Backcountry Ski Setup Advice
Updated October 2017, for the 2017-2018 winter season.
We are frequently asked which models of backcountry skis, boots and bindings to buy (or hire) for the various trips that we run. Obviously, this is open to quite a lot of variation – as much depends on your skiing ability, ski style, weight etc and also what other kinds of ski holidays you plan to use the kit for.
However, it usually comes down to three common backcountry ski setups – each optimised for a different ratio of time spent going up, to time spent going down! These are as follows:
1. A dedicated lightweight touring setup – for multi day ski touring.
2. An all round ‘one ski for all’ setup – for both touring and resort use.
3. A lightweight freeride setup – for lift assisted backcountry and day tours.
Where to buy
In terms of where to buy the kit, a good specialist ski touring boot fitter is absolutely essential – ie the shop needs to have well trained staff who are active ski tourers and really know how to fit touring boots correctly. Most ski shops know how to do a recreational ski boot fit – but fitting a touring boot is a very different process, as both the inner and outer need the right amount of space in very specific areas, in order to allow skinning over longer distances without getting blisters. We’ve seen a lot of mangled feet coming out of badly fitted boots over the years and can’t over emphasise how important this step is!
My advice would be to ring the shop up first and have a chat about the kit you are interested in – then also make sure you ask the staff what kit they ski on themselves and where they’ve been touring recently; this will give you an idea how much real knowledge and experience they have. In the uk, we make no apology for recommending Backcountry Uk in Ilkley, West Yorkshire (tel 01943 816011) – as in our opinion they are the best backcountry boot fitters in the Uk and always a pleasure to deal with.
“After a lot of research, I’m thinking of buying a 117mm underfoot, full rocker powder ski (weight= XXX tons) for my upcoming Haute Route trip – do you think this will be ok, or should I go for something a little wider?”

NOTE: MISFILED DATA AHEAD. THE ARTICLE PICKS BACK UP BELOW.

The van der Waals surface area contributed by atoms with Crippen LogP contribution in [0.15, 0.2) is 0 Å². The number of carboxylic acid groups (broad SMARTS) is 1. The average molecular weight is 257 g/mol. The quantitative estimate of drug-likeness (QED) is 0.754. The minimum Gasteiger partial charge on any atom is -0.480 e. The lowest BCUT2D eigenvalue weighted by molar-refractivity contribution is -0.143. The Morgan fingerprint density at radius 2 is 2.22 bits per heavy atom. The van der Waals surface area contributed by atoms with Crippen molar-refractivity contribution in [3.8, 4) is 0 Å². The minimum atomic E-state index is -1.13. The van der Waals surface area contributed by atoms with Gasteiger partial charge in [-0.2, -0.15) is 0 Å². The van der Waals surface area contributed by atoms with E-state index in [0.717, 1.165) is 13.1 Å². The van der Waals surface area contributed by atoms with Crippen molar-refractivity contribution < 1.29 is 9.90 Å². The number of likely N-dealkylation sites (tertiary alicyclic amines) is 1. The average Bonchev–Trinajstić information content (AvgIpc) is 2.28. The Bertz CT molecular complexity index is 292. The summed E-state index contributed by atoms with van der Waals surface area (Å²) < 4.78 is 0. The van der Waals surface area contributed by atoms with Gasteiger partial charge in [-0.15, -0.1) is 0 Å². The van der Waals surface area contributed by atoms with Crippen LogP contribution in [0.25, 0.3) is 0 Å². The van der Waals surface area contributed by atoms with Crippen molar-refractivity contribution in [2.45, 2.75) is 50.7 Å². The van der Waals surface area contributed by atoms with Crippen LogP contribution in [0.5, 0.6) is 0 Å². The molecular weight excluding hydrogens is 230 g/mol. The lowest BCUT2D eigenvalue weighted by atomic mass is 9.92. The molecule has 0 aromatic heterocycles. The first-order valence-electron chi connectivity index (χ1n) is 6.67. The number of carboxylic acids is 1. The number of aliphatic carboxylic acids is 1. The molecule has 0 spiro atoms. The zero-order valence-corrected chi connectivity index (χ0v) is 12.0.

We get a number of emails like this every year – based on people reading kit reviews and blogs on the internet. Having so much information available is brilliant, but you need to filter it carefully – as a lot of the stuff written in English comes from the western states of North America, where the local snow and skiing conditions are very different from the European Alps – so the kind of skis you need are very different too. Shops will tell you the same thing – each week, they get people walking through the door convinced that they need ski X because they read about it online, most of whom walk out of the door a couple of hours later carrying ski Y!
For skis and bindings, you can find lots of good deals available online – but if you need specific advice and help in choosing the right ski and binding, then visiting a specialist shop is likewise a safer bet; ie you can discuss your personal requirements with a member of staff who’s also a keen ski tourer and really knows about the the kit, then actually get hold of the equipment to compare different skis and bindings etc side by side.
1. Lightweight Touring Setup
This is the kind of setup that’s ideal for a week long hut to hut tour, but for maximum versatility we recommend you buy skis that are still ok for occasional resort use too. For a dedicated lightweight ski touring setup, weight is clearly a big consideration – as you spend far more time each day skinning up than skiing down. Having said that, for most people the main reason for going up is to enjoy skiing back down again – so our key advice is: don’t go too light and skinny on the skis.
We say this because nowadays you can buy excellent wider bodied touring skis that weigh ~2.5-3kg and ski brilliantly in all the conditions you are likely to encounter on a longer tour – whereas if you go much lighter than this, depending on your skill level, you may notice a considerable drop off in ski performance, which you will need to make up for with better technique (ie you might see various guides and locals skiing on narrow or very light skis, but for the majority of British ski tourers it makes far more sense to ski on something a bit more substantial!)
The other side of the coin is that for skiing in Europe, we recommend you don’t buy too wide a ski; as although there are some very light-but-wide skis out there, these usually don’t ski too well in anything but powder and are a nightmare in tricky/tight terrain, on firm spring snow, or in icy skin tracks etc – ie they’re not a versatile choice for multiday touring in the European Alps.